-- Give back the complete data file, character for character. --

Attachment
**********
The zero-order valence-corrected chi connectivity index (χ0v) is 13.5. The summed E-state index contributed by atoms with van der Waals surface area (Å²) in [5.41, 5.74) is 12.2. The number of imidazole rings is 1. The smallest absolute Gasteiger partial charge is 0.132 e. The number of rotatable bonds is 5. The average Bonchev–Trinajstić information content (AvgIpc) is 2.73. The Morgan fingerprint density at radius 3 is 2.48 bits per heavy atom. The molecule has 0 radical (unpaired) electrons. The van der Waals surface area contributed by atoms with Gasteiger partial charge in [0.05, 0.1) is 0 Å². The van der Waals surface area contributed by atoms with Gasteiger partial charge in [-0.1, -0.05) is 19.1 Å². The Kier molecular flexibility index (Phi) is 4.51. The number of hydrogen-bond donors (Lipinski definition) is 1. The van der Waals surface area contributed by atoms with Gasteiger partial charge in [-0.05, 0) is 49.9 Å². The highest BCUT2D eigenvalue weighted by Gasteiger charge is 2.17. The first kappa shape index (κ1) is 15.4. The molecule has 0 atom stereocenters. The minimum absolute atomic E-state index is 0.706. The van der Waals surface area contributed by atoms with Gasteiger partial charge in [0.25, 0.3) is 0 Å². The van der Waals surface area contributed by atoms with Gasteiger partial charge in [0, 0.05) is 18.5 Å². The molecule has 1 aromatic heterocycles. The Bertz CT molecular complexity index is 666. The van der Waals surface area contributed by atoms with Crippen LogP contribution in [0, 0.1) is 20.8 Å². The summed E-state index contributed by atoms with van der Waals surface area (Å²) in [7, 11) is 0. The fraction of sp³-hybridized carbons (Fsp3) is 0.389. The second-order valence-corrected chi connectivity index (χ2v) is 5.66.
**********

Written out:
The zero-order valence-corrected chi connectivity index (χ0v) is 13.5. The summed E-state index contributed by atoms with van der Waals surface area (Å²) in [5.41, 5.74) is 12.2. The number of imidazole rings is 1. The smallest absolute Gasteiger partial charge is 0.132 e. The number of rotatable bonds is 5. The average Bonchev–Trinajstić information content (AvgIpc) is 2.73. The Morgan fingerprint density at radius 3 is 2.48 bits per heavy atom. The molecule has 0 radical (unpaired) electrons. The van der Waals surface area contributed by atoms with Gasteiger partial charge in [0.05, 0.1) is 0 Å². The van der Waals surface area contributed by atoms with Gasteiger partial charge in [-0.1, -0.05) is 19.1 Å². The Kier molecular flexibility index (Phi) is 4.51. The number of hydrogen-bond donors (Lipinski definition) is 1. The van der Waals surface area contributed by atoms with Gasteiger partial charge in [-0.05, 0) is 49.9 Å². The highest BCUT2D eigenvalue weighted by Gasteiger charge is 2.17. The first kappa shape index (κ1) is 15.4. The molecule has 0 atom stereocenters. The minimum absolute atomic E-state index is 0.706. The van der Waals surface area contributed by atoms with Gasteiger partial charge in [0.25, 0.3) is 0 Å². The van der Waals surface area contributed by atoms with Gasteiger partial charge in [0, 0.05) is 18.5 Å². The molecule has 1 aromatic heterocycles. The Bertz CT molecular complexity index is 666. The van der Waals surface area contributed by atoms with Crippen LogP contribution in [0, 0.1) is 20.8 Å². The summed E-state index contributed by atoms with van der Waals surface area (Å²) in [7, 11) is 0. The fraction of sp³-hybridized carbons (Fsp3) is 0.389. The second-order valence-corrected chi connectivity index (χ2v) is 5.66.